In an l890 issue of the Filipino expatriate publication “La Solidaridad,” a critic wrote: “We applaud sincerely the enthusiasm that the Filipino colony of Madrid has developed for this noble art of fencing. Skill with arms gives the individual moral strength and girds him for society’s battles . . . Filipinos have shown a felicitous aptitude for the use of arms.”

Sad to think that the arms which some of our kababayan today prefer are paltiks and imported guns. If only they’d stuck to fencing!

Juan Luna and Jose Rizal fencing

When Juan Luna painted his masterpiece “El Spoliarium” for Madrid’s Bellas Artes national exposition of 1884, his triumph was the pride of Filipinos everywhere. This is comparable today to our being proud to be Filipino when Manny Pacquiao became boxing champ, Leah Salonga won top musical awards, and Miguel Syjuco claimed Hong Kong’s top literary prize for Asia.

During Juan Luna’s triumph in Madrid, personages like Pedro Paterno and TH Pardo de Tavera urged their compatriots to show their patriotism. Spanish critics were lavish with their praise, calling “Spolarium” “magnificent,” “sublime,” “the most discussed painting of the Exposition,” and much more. The painting was purchased for 20,000 pesetas by the Deputacion Provincial de Barcelona. Today it hangs in Manila’s National Museum.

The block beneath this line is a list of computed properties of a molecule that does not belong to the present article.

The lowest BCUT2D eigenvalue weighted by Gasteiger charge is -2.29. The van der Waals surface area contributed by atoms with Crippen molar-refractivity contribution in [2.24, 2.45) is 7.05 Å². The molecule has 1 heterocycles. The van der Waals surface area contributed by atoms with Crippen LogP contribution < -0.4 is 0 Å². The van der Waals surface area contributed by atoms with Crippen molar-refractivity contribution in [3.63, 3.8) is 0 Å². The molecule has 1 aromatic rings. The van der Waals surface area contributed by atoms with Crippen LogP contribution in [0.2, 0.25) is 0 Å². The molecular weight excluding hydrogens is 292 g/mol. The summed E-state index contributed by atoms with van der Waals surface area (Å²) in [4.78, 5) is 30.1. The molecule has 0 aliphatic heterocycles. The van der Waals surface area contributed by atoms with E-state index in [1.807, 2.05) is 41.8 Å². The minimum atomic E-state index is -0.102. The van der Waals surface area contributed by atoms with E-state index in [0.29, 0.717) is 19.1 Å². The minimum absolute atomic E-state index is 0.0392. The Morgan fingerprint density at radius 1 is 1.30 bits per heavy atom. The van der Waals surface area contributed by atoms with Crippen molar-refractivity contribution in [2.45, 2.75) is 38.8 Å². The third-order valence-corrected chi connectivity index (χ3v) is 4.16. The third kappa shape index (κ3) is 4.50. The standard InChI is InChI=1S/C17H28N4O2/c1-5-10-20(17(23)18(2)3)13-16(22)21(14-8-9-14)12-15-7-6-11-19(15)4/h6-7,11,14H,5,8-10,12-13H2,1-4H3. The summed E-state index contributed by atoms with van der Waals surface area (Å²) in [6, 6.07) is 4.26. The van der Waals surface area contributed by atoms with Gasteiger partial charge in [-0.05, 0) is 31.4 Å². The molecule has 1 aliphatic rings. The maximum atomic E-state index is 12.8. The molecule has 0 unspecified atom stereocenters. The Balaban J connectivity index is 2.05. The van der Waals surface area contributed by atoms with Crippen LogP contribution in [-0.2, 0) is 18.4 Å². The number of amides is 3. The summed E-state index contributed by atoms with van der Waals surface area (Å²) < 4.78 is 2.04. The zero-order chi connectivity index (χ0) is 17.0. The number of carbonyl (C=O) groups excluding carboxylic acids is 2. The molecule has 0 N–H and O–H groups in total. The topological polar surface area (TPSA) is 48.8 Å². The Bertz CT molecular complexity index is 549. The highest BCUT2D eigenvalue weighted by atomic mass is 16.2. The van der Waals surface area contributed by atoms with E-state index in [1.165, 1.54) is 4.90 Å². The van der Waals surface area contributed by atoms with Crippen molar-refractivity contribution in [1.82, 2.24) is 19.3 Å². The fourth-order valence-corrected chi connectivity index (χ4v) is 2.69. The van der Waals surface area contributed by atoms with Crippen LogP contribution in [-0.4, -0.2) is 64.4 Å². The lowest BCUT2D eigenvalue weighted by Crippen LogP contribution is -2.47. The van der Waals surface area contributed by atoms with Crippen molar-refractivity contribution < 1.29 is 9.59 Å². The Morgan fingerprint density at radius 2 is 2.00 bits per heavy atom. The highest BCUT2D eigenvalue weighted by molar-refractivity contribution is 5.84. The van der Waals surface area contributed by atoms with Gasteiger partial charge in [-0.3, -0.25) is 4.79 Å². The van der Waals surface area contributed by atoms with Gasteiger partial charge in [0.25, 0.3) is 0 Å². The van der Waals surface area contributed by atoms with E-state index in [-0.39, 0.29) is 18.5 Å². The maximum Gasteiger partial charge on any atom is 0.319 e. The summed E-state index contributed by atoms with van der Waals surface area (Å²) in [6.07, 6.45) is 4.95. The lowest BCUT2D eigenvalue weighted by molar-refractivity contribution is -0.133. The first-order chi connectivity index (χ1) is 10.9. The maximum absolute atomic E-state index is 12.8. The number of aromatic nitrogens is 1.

During the award ceremonies in Madrid, Rizal gave an inspiring speech later published in the newspapers. Writer Wenceslao Retana described Rizal: “The young Filipino physician spoke (at the ceremony), and his likeable manner and thoughtful countenance gripped (the audience) from the very first moment.”

They ran excerpts from his speech: “This is the glorification of genius, the exaltation of the fatherland. Though born in Filipinas, (our artists) might have been born in Spain, for genius has no country. . . “

Juan Luna in his Paris studio

But life in Europe for our expatriate nationalists was not always rosy. Writing in La Solidaridad in 1889, Antonio Luna complained: “My. . . pronounced Malay figure which has attracted extraordinary attention in Barcelona, excited in an outrageous way the curiousity of the children of Madrid. . . . girls and women turn their heads twice . . . to gawk at me and say, in voices loud enough to be heard: ‘Jesus! How hideous! He is Chino! Igorot!’ Everywhere, always that mocking smile combined with the half-haughty, half stupid stare. Often. . . I ask myself whether I live in the capital of a European city.”

Alfredo Roces relates another nasty incident in which Spaniard Celso Mir Deas wrote an article soon after Juan Luna’s artistic triumph. He quoted a racist critic named Francisco Canamaque who had described Filipinos as “immoral savages and mindless apes.”

Mir Deas wrote this in response to a piece he read which he thought Juan Luna had written but which was actually written by Antonio where he had remarked that Filipinos were disillusioned by years of brainwashing by Spain.